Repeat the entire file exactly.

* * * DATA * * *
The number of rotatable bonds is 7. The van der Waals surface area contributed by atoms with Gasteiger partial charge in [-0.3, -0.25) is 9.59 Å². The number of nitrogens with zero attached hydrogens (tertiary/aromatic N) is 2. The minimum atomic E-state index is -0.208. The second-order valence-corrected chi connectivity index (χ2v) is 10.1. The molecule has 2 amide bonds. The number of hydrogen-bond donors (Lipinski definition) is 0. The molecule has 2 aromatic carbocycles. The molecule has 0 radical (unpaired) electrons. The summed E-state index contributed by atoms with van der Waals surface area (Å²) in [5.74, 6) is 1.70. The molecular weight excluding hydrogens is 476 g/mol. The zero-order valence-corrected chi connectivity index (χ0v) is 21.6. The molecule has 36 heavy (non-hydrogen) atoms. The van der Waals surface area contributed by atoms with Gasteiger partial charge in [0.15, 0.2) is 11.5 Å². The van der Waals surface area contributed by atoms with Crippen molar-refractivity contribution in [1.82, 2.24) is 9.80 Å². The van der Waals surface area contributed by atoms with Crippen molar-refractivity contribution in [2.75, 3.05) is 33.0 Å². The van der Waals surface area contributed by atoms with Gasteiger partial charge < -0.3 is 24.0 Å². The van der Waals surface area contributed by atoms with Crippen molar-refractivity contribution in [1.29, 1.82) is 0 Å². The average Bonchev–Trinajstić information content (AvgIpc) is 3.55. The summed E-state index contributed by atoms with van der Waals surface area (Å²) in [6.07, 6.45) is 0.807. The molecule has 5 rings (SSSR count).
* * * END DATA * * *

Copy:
The number of rotatable bonds is 7. The van der Waals surface area contributed by atoms with Gasteiger partial charge in [-0.3, -0.25) is 9.59 Å². The number of nitrogens with zero attached hydrogens (tertiary/aromatic N) is 2. The minimum atomic E-state index is -0.208. The second-order valence-corrected chi connectivity index (χ2v) is 10.1. The molecule has 2 amide bonds. The number of hydrogen-bond donors (Lipinski definition) is 0. The molecule has 2 aromatic carbocycles. The molecule has 0 radical (unpaired) electrons. The summed E-state index contributed by atoms with van der Waals surface area (Å²) in [5.74, 6) is 1.70. The molecular weight excluding hydrogens is 476 g/mol. The zero-order valence-corrected chi connectivity index (χ0v) is 21.6. The molecule has 36 heavy (non-hydrogen) atoms. The van der Waals surface area contributed by atoms with Gasteiger partial charge in [0.15, 0.2) is 11.5 Å². The van der Waals surface area contributed by atoms with Crippen molar-refractivity contribution in [1.82, 2.24) is 9.80 Å². The van der Waals surface area contributed by atoms with Crippen molar-refractivity contribution in [2.75, 3.05) is 33.0 Å². The van der Waals surface area contributed by atoms with Gasteiger partial charge < -0.3 is 24.0 Å². The van der Waals surface area contributed by atoms with Crippen molar-refractivity contribution in [1.29, 1.82) is 0 Å². The average Bonchev–Trinajstić information content (AvgIpc) is 3.55. The summed E-state index contributed by atoms with van der Waals surface area (Å²) in [6.07, 6.45) is 0.807. The molecule has 5 rings (SSSR count).